Kirby Stone's Personal Profile
Kirby's Legacy
A message from Marrowforums:
Kirby Stone passed away on February 19, 2013.
Kirby was a friend to many patients and caregivers in our community, looking out for his own health but trying just as hard to help other patients. He attended as many patient conferences as he could, always looking into new treatment approaches and sharing with so many others the understanding of MDS that he gained.
Kirby was one of the first patients to join Marrowforums in 2006. By his second forum post he was already helping others, telling another MDS patient to "hang in there". That's exactly what Kirby did, with the support of his wife Nancy, for so many years. It's no surprise that his last forum post was an offer to help another patient over the phone.
Despite his unique circumstances, Kirby's advocacy and support for other patients, as well as his always-positive outlook, set a wonderful example of how to live with bone marrow failure. We will miss him.
A message from John Huber, Executive Director of the Aplastic Anemia & MDS International Foundation, February 2013:
We sadly learned of the death of one of the bravest, most congenial and gentle men I have ever met.
Kirby Stone passed away after a valiant multi-year battle with MDS. Kirby was a frequent attendee at our conferences, including our very first one-day MDS conference in Cleveland in 2009. There he met Dr. Jarek Maciejewski. Two years later when we returned to Cleveland for a Patient & Family conference, Kirby spoke so eloquently and credited Jarek with literally saving his life.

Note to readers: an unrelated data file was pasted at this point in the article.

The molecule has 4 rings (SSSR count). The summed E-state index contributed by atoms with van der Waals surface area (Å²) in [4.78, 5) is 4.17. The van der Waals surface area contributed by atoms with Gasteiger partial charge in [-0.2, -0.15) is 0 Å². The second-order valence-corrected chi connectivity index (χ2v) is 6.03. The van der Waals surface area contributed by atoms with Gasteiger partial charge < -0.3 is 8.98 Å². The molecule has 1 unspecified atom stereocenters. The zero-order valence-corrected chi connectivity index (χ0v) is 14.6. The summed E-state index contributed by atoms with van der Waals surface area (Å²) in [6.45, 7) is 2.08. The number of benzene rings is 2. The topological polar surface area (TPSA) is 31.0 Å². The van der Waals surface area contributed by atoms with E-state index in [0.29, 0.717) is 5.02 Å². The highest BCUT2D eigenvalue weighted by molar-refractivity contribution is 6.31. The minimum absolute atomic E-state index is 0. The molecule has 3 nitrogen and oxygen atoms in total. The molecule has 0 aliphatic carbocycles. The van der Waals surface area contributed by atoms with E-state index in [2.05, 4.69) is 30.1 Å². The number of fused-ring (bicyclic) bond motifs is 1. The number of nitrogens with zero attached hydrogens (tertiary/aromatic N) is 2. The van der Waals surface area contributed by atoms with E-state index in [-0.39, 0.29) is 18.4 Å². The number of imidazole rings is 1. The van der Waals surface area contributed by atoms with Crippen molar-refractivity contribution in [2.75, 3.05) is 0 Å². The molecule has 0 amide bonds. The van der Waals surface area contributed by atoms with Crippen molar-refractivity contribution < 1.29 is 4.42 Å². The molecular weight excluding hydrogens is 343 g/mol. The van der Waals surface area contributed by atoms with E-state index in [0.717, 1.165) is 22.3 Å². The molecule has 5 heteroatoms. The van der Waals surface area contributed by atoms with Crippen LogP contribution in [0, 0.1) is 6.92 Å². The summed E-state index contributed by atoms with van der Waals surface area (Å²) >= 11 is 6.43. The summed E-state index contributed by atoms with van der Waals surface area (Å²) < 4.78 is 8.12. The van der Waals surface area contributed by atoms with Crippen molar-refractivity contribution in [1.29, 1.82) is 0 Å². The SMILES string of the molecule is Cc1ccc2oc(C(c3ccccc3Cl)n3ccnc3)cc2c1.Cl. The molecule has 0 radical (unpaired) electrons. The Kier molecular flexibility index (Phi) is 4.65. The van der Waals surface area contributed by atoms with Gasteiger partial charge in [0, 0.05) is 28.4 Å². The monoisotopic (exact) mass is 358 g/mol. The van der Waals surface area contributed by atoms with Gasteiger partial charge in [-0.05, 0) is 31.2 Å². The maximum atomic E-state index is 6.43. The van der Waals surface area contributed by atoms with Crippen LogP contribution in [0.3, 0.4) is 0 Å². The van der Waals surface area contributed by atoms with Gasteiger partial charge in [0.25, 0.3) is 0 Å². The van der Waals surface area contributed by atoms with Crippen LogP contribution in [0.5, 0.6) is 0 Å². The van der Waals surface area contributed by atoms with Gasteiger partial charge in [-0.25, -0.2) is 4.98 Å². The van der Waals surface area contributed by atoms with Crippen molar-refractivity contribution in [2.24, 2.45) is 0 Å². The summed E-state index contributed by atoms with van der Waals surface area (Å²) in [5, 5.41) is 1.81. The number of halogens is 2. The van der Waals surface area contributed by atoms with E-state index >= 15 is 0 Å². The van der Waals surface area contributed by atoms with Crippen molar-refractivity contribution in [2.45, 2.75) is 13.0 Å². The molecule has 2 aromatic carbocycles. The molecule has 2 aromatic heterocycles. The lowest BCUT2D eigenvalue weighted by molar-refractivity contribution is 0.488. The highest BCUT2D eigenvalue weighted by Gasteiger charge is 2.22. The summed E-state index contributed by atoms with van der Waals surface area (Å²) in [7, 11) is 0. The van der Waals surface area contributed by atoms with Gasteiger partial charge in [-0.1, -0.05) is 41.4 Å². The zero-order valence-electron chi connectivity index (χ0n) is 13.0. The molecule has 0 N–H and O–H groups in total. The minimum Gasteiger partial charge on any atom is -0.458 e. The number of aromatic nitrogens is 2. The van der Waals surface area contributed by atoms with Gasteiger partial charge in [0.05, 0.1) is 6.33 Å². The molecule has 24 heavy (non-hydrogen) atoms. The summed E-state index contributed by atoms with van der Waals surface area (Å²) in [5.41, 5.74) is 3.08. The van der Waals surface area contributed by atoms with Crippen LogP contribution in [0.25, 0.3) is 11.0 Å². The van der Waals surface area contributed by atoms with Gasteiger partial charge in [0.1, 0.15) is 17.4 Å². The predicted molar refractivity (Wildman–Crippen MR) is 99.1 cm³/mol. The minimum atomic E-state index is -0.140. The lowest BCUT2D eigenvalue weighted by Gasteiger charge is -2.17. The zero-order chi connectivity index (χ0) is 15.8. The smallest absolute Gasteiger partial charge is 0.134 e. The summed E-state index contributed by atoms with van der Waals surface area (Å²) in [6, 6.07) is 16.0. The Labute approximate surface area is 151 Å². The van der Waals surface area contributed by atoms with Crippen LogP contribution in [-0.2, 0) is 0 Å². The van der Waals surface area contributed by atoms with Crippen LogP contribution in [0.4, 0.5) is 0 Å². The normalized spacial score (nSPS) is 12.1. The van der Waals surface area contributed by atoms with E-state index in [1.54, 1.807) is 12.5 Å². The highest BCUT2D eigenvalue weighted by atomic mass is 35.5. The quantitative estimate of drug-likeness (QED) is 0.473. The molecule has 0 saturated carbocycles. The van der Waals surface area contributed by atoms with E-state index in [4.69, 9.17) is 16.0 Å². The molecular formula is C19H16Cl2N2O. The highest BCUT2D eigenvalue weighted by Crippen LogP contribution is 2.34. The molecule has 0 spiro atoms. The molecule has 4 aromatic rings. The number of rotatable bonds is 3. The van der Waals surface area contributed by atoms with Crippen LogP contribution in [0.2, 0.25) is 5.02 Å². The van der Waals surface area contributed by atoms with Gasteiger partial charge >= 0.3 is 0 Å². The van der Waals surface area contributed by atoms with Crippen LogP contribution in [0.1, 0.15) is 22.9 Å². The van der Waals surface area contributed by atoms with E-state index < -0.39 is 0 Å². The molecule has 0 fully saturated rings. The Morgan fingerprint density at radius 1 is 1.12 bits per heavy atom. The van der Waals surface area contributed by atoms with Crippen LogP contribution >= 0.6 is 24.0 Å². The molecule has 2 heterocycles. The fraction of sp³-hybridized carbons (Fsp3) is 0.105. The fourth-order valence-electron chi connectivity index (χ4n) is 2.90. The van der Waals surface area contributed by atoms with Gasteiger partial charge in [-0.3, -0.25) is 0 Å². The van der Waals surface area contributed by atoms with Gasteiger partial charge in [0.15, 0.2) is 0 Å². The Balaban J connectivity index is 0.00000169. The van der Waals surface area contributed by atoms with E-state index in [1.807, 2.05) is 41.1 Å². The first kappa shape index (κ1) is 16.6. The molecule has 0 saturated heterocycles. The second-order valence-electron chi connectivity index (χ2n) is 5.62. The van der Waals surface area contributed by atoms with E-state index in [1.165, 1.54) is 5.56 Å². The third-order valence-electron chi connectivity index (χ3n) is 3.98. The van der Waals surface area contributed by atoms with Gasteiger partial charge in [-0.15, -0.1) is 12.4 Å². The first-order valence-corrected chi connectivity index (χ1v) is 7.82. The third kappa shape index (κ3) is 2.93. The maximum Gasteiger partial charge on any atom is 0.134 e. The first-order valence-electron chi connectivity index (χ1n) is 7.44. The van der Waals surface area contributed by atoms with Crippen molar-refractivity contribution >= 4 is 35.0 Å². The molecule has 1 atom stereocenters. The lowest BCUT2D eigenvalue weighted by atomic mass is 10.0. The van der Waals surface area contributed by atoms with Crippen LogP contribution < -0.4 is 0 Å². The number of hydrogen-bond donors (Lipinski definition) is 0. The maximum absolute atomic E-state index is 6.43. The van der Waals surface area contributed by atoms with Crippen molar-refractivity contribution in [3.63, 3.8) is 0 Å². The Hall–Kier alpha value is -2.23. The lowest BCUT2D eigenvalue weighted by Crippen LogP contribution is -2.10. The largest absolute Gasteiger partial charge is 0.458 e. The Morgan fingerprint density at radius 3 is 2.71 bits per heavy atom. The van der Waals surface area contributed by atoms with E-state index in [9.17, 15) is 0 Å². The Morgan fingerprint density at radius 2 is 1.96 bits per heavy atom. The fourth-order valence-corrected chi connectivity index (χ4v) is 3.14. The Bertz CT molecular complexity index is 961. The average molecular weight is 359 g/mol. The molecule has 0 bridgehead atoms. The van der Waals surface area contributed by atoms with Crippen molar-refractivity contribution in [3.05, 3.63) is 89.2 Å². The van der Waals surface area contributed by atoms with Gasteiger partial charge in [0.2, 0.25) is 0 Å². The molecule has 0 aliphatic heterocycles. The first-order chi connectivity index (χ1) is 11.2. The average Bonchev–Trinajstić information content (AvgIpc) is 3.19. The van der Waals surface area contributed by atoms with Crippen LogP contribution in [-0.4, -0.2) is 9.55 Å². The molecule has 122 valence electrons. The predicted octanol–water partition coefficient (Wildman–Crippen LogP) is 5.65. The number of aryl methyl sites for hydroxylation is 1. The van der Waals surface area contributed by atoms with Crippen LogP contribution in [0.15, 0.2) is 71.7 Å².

Treatment for Kirby's MDS was complicated because of his strong religious beliefs and so he was unable to accept any blood transfusions. That same strength of religious conviction sustained Kirby throughout his life and his battle with MDS. Kirby was always striving to learn as much about his disease and was most willing to share what he learned with others, serving as a Peer Support Network volunteer and speaking with countless patients whenever and wherever he could.
Many of you had the pleasure of meeting Kirby and his wife Nancy at our various events and got to know their dedication and commitment to others and the great love they shared for each other. They were registered for our Chicago conference last Fall but had to cancel because of "low counts". I spoke with him about that when he cancelled, only to learn just how low those counts were and how much he wanted to be at the conference, hoping to learn whatever was new, whether it might help him or not. If his learning could help others, that's what he would do.
When we return to Cleveland in a few months for this year's conference, we will miss his smile, his determination and his concern for others, but we will not forget Kirby's courage.
He was one of those rare, inspirational people we are privileged to meet in life.
John Huber